Indirect Restorations in the Posterior Quadrants
The gold inlay technique, which for many years represented the mainstay treatment for restorations in the posterior quadrants, has fewer applications today because of not only the higher esthetic expectations of patients but also the improved quality of adhesive materials.
Nevertheless, there are still indications for which—in our opinion—gold inlays represent the first choice of treatment. Moreover, we must not overlook the extraordinary educational value that the Tucker technique represented for indirect restorative dentistry, owing to the very rigorous approach of the step-by-step method and the importance of the buildup. We employed the method developed by this great master for over 20 years, and around the world it is used by many dentists who are part of a single academy counting more than 500 active members.
This chapter presents other clinical cases in which deep interproximal caries, when there are no great esthetic concerns, are treated with a gold inlay, which will ensure a perfect marginal fit verifiable over time.
The decision to employ gold inlays in the first case was dictated by the patient’s lack of esthetic concerns in the lateral sectors, and the fact that the case required occlusal stability that had to be controlled and maintained over time. This was a complex case that required prior orthodontic treatment, surgery, and a final orthodontic stage.
Figure 11-2 Before and after.
Figure 11-3 Gold inlays on teeth 2, 3, 21, and 30.
This case was treated by Dr. Alberto De Chiesa. A carious lesion that extends into the biologic width calls for a clinical crown-lengthening procedure. Conservative partial restoration performed either in the same session as the surgery or as soon as possible helps the healing process.
Figure 11-6 When decay extends deep into the interproximal zone, after restoration of the biologic width a gold margin that lies on a chamfer situated entirely on root cementum can provide a good marginal seal for a long time.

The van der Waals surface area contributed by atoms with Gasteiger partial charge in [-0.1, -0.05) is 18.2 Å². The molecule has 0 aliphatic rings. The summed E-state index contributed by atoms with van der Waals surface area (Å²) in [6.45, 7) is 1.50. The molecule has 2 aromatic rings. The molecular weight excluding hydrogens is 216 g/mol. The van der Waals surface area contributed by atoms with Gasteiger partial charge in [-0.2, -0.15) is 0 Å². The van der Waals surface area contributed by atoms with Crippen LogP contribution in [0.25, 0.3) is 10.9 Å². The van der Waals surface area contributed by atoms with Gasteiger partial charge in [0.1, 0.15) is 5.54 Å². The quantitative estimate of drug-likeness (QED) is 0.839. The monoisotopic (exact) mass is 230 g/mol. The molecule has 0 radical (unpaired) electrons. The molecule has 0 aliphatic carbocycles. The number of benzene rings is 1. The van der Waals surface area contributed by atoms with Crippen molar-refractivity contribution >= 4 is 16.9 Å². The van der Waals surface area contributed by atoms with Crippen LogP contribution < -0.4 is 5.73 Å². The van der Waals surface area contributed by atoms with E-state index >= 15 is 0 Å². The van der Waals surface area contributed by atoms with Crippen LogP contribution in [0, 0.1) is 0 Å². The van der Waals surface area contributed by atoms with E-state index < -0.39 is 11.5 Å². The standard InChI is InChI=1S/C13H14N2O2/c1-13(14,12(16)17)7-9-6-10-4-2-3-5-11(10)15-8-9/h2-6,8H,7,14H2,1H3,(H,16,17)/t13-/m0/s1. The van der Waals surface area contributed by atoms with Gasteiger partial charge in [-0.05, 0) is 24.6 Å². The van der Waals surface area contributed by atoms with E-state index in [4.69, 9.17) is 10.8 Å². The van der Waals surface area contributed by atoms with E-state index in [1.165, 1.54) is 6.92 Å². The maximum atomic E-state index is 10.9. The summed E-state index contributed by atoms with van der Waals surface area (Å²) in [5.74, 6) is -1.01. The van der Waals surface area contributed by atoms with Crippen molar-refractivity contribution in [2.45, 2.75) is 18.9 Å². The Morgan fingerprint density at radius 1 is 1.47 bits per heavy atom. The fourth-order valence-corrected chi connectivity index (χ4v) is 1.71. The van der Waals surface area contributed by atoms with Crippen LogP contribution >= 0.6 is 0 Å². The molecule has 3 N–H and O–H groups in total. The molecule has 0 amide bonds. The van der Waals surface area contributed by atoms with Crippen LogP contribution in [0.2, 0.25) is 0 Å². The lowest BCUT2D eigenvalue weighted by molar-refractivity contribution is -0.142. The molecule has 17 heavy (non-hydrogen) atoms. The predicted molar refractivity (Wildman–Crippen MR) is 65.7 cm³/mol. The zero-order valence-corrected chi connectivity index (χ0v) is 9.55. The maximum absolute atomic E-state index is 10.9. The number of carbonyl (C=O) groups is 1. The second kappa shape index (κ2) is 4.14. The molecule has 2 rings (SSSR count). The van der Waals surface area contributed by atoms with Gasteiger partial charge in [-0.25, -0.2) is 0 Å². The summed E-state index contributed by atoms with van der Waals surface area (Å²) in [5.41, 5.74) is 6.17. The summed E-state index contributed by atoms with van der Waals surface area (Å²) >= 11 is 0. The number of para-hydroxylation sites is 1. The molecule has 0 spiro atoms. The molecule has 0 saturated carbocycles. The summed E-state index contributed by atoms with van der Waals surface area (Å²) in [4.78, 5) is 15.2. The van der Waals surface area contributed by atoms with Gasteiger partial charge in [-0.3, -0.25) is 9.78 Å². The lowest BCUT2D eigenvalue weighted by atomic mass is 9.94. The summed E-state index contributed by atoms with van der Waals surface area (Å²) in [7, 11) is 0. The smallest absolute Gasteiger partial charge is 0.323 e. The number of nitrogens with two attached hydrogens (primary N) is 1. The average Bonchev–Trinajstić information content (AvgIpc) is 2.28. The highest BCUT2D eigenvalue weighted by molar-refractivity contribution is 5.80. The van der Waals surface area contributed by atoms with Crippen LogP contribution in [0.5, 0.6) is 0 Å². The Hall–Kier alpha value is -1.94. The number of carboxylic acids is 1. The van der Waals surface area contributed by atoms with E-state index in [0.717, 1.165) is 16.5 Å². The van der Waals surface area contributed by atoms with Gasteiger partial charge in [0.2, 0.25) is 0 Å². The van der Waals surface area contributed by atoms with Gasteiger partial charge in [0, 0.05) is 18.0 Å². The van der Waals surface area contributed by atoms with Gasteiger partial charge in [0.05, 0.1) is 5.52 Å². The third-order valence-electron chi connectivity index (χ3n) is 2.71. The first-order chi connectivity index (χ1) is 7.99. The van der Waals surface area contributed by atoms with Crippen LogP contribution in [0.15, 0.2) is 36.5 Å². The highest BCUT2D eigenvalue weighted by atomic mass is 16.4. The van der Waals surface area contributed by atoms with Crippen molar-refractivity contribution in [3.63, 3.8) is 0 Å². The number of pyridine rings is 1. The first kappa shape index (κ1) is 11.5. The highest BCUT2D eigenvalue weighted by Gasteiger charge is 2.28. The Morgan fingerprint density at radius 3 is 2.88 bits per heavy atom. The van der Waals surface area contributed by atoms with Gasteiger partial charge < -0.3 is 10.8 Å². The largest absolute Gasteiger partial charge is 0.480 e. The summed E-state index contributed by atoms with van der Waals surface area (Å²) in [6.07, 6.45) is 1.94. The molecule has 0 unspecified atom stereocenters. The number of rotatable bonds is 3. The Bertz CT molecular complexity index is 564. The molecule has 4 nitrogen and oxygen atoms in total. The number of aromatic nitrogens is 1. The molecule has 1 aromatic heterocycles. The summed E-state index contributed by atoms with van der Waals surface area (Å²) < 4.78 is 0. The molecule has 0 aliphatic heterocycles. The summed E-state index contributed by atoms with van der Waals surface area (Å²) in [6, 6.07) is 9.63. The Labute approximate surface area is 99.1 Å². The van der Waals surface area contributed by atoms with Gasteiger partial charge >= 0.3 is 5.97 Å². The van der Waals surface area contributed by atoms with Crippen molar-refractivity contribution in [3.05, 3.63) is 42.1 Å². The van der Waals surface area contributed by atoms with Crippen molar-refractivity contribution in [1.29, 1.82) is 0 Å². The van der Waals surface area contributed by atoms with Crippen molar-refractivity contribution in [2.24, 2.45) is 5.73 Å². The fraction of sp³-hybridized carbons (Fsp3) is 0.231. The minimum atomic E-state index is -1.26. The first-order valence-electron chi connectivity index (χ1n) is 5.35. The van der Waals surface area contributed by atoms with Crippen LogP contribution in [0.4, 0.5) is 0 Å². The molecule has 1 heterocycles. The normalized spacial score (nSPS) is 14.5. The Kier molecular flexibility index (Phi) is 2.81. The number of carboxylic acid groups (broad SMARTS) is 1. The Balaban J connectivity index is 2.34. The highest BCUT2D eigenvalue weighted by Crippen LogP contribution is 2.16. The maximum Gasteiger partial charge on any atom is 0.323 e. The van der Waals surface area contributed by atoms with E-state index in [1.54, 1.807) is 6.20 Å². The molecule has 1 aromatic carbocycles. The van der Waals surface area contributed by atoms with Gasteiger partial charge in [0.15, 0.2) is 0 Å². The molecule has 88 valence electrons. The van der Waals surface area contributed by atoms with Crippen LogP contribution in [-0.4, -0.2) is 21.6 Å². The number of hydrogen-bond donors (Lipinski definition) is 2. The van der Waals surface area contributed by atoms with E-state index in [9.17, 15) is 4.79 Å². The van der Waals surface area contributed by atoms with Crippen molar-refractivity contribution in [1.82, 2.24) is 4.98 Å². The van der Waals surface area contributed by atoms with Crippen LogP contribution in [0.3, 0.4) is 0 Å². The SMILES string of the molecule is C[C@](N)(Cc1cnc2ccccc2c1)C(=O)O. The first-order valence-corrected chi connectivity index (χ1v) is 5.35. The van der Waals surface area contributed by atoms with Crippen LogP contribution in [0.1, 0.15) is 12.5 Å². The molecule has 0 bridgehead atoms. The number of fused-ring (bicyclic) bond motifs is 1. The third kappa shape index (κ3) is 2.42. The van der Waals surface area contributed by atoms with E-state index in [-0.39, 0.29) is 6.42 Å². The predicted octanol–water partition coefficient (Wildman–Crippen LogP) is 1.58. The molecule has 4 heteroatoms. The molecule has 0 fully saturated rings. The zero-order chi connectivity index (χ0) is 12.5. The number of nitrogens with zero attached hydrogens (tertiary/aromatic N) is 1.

Figure 11-10 Checkup 4 weeks later.
Figure 11-11 Checkup 9 years later.
As discussed in the previous case, a clinical crown-lengthening procedure is frequently performed at the same time as inlay preparation. This approach makes it possible to position the margin correctly when crown lengthening is required and to better assess the actual need to resort to surgery, which in this specific case was considered unnecessary.
Figure 11-13 Removal of the old amalgam filling. Perfect isolation of the operative field was not achieved initially because of inflammatory hypertrophy of the papilla caused by the faulty filling. Subsequently the retraction action of the heavy rubber dam permits the required isolation. The buildup technique allows for a more conservative preparation. As opposed to Case 2, here the margin does not invade the biologic width, and therefore a clinical crown-lengthening procedure is not required.
Figure 11-14 A, Radiograph after cementation. The comparison with the initial radiograph (Figure 11-12) shows that the invasion was caused by the faulty amalgam restoration. B, Radiographic checkup 5 years later.
The advent of implants has completely revolutionized the approach to the periodontal patient. In our opinion there are clinical situations in which the preservation of teeth with reduced sound periodontal support is still the first treatment choice. Sometimes these teeth have to be splinted, and using partial preparations to achieve such results is undoubtedly a conservative approach.
When a patient with periodontal disease requires a prosthetic rehabilitation, the same traditional prosthetic principles apply because the final prosthesis will be prepared on healed periodontium. Nevertheless, in this case several operating steps are required, and they are />